Book Review: Palm Springs: The Good Life Goes On by Nancy Baron

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Nancy Baron is a documentary filmmaker and photographer who lives in Palm Springs, Calif. In Palm Springs: The Good Life Goes On, she picks up where she left off from her 2014 book, The Good Life: Palm Springs, documenting her community of mid century modern enthusiasts. The collective community of self-proclaimed modernists are committed to the mid century modern lifestyle and the preservation of its architecture. Their homes, cars, and clothes pay homage to this carefree post-World War II time in US history that glows warmly in their vintage rear view mirrors. These informal images casually document the carefree Palm Springs lifestyle as though captured in passing, in the seemingly effortless way that most things happen in Palm Springs.

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“The dreamy Palm Springs vibe washes over the traveler at the first sight from land or air of the vast windmill farm sprouting from the Southern California desert, surrounding the town like guards at the gate to paradise.”

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In the book, Hugh Kaptur, an American architect of mid century modern residences and buildings throughout the Coachella Valley, writes: “Once after a meeting with William Holden, we stepped outside my office and I asked him why, with houses all over the world, was he settling in Palm Springs. Bill replied, ‘because the air is like velvet.’”

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Baron’s photographs of the interiors and exteriors of the homes and buildings in Palm Springs evoke a sense of instant nostalgia – even for the newly initiated fans of this iconic design movement. One cannot help notice the influence mid century modern design has had recently in popular American culture. From high-end reproduction design furniture like Design Within Reach, publications like Dwell Magazine, and the home furnishings featured in Crate and Barrel catalogs – Americans have fallen in love all over again with mid century modern design. This makes paging through ‘The Good Life Goes On’ like sneaking a peek inside 1950s architects’ homes, or getting a guest role on Mad Men. The style Baron brings to the page is everything Palm Springs has to offer; sun drenched lawns, vintage automobiles, manicured-minimalist landscaping, and an invitation to the lifestyle that has so much to offer.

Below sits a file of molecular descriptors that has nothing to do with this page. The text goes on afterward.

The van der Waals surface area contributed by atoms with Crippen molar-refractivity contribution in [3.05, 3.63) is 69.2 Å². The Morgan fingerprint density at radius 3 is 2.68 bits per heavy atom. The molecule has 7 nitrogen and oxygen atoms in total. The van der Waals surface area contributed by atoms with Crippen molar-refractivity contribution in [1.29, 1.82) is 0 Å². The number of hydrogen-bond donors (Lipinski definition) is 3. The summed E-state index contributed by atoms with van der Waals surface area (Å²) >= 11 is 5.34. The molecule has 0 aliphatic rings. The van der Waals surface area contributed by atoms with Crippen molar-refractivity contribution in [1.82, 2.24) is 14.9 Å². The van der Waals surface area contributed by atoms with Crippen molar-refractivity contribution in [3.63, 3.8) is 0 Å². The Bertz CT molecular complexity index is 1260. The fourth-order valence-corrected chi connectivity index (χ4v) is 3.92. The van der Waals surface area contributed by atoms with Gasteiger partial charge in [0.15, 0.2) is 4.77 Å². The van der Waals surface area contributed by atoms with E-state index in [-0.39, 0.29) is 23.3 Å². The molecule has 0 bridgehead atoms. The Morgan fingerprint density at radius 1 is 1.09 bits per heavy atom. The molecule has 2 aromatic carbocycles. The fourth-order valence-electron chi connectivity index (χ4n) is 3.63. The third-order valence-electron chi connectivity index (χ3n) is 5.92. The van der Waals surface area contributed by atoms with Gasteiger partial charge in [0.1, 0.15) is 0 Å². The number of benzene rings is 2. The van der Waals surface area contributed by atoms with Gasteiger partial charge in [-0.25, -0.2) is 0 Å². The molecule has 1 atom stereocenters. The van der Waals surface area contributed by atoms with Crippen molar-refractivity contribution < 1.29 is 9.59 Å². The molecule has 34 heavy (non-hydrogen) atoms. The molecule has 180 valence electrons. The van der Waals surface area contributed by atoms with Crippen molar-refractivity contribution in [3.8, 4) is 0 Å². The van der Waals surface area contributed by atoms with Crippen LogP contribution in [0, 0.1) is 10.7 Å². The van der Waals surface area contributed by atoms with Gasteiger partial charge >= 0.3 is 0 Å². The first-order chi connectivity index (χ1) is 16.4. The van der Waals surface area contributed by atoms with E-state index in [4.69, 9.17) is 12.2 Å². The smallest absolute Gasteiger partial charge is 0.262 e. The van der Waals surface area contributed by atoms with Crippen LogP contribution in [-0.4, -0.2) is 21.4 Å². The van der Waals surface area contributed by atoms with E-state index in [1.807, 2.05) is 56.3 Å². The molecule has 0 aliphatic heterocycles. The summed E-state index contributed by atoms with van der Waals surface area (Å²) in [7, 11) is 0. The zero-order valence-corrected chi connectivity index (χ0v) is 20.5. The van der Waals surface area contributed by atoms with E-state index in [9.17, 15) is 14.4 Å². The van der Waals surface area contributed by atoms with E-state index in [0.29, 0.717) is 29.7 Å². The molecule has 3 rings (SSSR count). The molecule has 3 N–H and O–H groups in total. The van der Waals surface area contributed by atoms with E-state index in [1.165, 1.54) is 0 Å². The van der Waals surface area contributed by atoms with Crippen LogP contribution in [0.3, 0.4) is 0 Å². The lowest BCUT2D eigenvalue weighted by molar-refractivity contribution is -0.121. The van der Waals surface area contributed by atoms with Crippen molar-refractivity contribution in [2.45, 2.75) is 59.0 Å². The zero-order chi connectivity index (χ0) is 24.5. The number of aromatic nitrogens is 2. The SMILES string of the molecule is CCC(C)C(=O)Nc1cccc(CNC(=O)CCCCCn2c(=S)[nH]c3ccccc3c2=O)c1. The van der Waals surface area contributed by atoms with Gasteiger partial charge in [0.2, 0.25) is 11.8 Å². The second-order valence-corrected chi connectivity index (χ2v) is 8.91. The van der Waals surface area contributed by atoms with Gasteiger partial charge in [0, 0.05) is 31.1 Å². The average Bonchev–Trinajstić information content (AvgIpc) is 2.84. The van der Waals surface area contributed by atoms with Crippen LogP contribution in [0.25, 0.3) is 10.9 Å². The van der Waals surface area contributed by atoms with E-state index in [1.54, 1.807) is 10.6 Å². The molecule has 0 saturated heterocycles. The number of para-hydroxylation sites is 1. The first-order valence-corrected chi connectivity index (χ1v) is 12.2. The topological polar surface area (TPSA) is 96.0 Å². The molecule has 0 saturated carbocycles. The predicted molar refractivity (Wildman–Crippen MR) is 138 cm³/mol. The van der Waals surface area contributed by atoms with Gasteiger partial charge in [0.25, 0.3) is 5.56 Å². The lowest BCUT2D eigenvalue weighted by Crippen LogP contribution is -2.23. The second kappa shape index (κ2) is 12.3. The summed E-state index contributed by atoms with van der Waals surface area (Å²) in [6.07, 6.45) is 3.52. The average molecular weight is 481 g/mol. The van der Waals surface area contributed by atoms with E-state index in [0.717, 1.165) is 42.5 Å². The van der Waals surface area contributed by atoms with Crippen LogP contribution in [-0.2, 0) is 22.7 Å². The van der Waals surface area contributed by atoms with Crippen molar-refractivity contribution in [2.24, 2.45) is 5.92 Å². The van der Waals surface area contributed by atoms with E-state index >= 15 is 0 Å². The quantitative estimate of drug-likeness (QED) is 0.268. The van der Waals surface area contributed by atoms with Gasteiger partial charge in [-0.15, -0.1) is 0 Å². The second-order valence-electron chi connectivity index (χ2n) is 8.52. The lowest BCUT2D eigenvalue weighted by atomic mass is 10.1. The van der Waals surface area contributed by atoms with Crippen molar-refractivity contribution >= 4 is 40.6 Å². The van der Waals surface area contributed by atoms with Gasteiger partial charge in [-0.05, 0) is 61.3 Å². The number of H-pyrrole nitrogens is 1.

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For me, Baron’s photos bring back nostalgic memories of my grandparent’s house. It was a modest mid century modern home, painted green with a sun porch built out of decorative concrete blocks, with patterns that looked like flower petals when the open sections of the blocks intersected. Their Danish modern stereo cabinet sat in the entryway with geometric side lamps making soft shadows on the imitation terrazzo floor below, while a bakelite kitchen clock quietly hummed as time slowly slipped by. Their house sat unchanging for decades, a testament to the enduring, timelessness of the way they lived – much like the homes in Baron’s photos. They sit like time capsules, yet still retain the feel of homes that are lived in and have personal, human aspects about them… soccer balls amidst the greenery, price tags on the candlesticks, and worn doormats gracing the entryway to their ‘American dream’.
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Palm Springs > The Good Life Goes On (2016) by Nancy Baron
Hardcover 8.8 x 8.8 inches
120 pages, 63 color illustrations

To purchase a copy of Palm Springs: The Good life Goes On, please visit Amazon.com

For more information about Nancy Baron and her portfolio of projects, visit her website: http://www.nancybaron.com/